When I started reading about what had happened with the BAP 2015, what Michael Derrick Hudson had done, I was more than a little pissed off. I was pissed for all of the reasons I should be pissed, but my anger is not an easy thing to talk about. Asian poets, and actually all poets of color, and poets who have felt the limitations I have not, should be angry. Some might say I have no right to be angry. After all, I am a heterosexual, white male poet. Nothing of who I am as a person or poet has been co-opted. And to an extent, I agree. I do not have a right to that part of the problem Mr. Hudson has created. However, I would say I have a right to a portion of the anger, and that has to do with my being a poet.
Even as a heterosexual, white male poet, I am extremely angry with Michael Derrick Hudson for treating the poetry community with such contempt and entitlement that he think it acceptable to attempt to rub our collective noses in his shit. I am angry that a poet with as many remarkable successes in placing his poetry in high profile publications, he feels it necessary to play such childish and close-minded games with editors, who have a difficult enough time as it is juggling the egos of poets. I am angry because Hudson's actions are a consolidated effort to cheapen the pride so many poets have earned in their struggle for identity. I am upset because it distracts poets from doing the work of being poets and forces people I admire to wear themselves out explaining how what he did is a big deal and not just a bunch of too-sensitive poets complaining.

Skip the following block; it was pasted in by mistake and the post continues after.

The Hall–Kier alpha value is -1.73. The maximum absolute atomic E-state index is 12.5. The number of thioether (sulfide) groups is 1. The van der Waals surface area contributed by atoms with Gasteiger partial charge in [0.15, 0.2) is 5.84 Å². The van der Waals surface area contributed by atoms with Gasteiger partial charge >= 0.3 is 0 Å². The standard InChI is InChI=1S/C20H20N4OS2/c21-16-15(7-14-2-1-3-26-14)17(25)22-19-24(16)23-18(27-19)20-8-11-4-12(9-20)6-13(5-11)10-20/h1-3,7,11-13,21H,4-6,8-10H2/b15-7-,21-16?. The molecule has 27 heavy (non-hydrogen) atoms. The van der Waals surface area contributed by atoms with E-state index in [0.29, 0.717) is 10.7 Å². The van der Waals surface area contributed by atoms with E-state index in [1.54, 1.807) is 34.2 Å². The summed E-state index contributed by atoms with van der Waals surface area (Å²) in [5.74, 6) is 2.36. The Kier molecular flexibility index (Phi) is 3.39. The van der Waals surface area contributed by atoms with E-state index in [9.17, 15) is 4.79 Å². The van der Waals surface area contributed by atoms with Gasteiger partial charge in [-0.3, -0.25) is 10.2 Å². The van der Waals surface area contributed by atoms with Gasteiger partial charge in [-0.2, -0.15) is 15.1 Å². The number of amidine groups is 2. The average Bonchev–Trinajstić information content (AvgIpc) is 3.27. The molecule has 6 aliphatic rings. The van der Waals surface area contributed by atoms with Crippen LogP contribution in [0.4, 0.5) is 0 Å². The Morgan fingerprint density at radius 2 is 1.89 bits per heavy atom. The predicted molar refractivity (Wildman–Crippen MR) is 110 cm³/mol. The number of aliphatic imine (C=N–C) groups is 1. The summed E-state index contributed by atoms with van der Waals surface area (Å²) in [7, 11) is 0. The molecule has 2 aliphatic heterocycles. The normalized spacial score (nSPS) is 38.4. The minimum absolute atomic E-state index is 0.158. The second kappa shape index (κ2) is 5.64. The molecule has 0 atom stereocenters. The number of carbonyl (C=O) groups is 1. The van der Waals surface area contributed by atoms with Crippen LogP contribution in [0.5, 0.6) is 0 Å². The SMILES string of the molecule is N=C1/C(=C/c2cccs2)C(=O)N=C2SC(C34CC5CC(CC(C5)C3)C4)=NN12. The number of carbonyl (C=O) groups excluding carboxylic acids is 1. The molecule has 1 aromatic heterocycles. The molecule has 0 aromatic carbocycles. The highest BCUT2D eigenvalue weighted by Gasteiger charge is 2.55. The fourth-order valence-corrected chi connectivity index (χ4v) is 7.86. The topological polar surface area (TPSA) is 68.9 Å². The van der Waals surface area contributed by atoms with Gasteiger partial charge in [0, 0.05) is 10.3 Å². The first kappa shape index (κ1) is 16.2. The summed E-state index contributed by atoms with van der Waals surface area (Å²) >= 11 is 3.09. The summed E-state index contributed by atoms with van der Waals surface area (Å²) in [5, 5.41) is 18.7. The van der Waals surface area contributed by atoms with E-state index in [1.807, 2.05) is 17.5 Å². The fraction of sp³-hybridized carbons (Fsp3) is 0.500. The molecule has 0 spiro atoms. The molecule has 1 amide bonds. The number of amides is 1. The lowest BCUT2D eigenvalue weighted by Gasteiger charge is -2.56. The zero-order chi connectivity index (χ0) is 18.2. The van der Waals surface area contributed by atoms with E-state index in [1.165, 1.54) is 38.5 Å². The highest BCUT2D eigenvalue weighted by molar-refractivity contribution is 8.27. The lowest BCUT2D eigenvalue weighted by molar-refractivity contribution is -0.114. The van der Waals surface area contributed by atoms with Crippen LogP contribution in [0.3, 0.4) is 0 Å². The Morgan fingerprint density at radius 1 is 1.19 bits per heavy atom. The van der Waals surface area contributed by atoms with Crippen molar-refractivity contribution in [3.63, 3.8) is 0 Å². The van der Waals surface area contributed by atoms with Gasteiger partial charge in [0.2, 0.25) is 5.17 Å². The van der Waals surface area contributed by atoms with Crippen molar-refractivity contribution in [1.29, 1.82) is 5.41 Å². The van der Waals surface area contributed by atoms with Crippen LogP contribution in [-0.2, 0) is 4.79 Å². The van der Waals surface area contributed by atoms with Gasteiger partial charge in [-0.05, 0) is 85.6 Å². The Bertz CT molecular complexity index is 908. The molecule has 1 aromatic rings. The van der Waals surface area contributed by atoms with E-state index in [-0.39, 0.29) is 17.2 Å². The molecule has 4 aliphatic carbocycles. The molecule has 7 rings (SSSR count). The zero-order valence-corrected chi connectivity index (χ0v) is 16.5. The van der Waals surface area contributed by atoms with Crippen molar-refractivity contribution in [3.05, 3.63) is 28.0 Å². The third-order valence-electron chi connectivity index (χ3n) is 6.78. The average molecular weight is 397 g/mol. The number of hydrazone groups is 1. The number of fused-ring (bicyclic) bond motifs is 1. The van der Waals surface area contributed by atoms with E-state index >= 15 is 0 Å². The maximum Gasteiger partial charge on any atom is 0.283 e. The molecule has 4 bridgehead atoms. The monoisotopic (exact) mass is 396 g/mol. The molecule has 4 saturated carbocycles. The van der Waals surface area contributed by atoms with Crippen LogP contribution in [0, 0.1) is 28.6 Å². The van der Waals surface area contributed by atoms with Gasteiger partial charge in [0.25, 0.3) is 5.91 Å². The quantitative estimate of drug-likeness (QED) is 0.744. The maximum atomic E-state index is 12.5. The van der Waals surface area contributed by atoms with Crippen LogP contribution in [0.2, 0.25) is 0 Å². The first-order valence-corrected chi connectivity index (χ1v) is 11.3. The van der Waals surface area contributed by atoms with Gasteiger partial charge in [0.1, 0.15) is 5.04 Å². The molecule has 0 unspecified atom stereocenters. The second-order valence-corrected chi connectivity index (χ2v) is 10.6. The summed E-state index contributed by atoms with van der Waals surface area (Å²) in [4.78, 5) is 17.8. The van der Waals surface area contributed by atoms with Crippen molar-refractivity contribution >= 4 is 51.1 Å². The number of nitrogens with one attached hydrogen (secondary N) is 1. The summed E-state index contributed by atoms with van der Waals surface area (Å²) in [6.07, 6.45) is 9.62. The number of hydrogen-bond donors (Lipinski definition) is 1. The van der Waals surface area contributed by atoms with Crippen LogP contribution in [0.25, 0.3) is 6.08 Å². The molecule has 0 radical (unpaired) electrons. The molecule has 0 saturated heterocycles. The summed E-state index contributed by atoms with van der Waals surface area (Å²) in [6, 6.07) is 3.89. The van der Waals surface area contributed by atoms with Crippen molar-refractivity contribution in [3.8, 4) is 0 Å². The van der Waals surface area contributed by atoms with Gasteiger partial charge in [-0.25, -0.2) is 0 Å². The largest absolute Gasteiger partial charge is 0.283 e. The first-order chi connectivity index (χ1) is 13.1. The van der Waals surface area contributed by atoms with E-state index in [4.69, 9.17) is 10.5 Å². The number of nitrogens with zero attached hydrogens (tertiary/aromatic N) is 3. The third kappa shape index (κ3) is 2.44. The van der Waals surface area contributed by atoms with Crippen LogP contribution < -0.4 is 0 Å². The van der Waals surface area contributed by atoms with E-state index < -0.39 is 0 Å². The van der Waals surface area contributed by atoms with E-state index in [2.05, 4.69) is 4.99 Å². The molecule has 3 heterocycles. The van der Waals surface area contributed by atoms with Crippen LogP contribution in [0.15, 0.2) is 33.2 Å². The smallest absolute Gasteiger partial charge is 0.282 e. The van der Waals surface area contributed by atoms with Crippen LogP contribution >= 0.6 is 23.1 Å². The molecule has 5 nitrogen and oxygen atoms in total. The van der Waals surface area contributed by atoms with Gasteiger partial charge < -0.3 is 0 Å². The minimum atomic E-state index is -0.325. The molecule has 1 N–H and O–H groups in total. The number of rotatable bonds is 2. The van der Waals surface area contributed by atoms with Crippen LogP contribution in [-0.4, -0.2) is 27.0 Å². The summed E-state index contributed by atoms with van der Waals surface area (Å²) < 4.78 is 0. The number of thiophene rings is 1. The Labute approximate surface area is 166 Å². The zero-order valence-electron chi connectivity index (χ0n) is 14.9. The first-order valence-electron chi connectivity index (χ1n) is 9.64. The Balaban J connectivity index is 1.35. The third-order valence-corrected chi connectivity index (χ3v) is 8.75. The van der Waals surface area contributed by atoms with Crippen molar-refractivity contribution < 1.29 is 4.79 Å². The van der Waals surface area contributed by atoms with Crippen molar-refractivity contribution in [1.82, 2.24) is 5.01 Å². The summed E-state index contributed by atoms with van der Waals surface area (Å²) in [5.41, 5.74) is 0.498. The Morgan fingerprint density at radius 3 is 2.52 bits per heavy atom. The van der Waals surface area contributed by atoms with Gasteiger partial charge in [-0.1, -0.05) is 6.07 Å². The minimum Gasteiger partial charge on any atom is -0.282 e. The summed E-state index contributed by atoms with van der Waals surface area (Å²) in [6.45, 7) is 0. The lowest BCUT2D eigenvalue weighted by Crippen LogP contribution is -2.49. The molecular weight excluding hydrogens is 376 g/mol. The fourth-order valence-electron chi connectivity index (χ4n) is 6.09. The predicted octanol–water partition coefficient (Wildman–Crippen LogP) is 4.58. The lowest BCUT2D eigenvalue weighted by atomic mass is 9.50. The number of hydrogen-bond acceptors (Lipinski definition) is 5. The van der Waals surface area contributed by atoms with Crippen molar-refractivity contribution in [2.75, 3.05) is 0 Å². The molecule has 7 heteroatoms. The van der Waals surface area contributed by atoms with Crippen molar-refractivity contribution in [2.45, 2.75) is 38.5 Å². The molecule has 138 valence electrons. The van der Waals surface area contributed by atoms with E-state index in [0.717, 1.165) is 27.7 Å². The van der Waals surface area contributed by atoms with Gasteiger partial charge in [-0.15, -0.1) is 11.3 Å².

Now, I offer no apologies. I do not apologize for my privilege, and I do not apologize for talking about this issue with my narrow perspective. I do not apologize for anything I have said in this post. It's not like my opinion on the matter counts for much. I will say I think what poet Kazim Ali is saying and what poet Kelli Russell Agodon is reminding us on Facebook of, is some of the most loving and positive things we can do. When it comes to talking about this stuff, I am not as elegant as Ali or Agodon, but I do confess this:
I wanted to contribute something worthy of this discussion.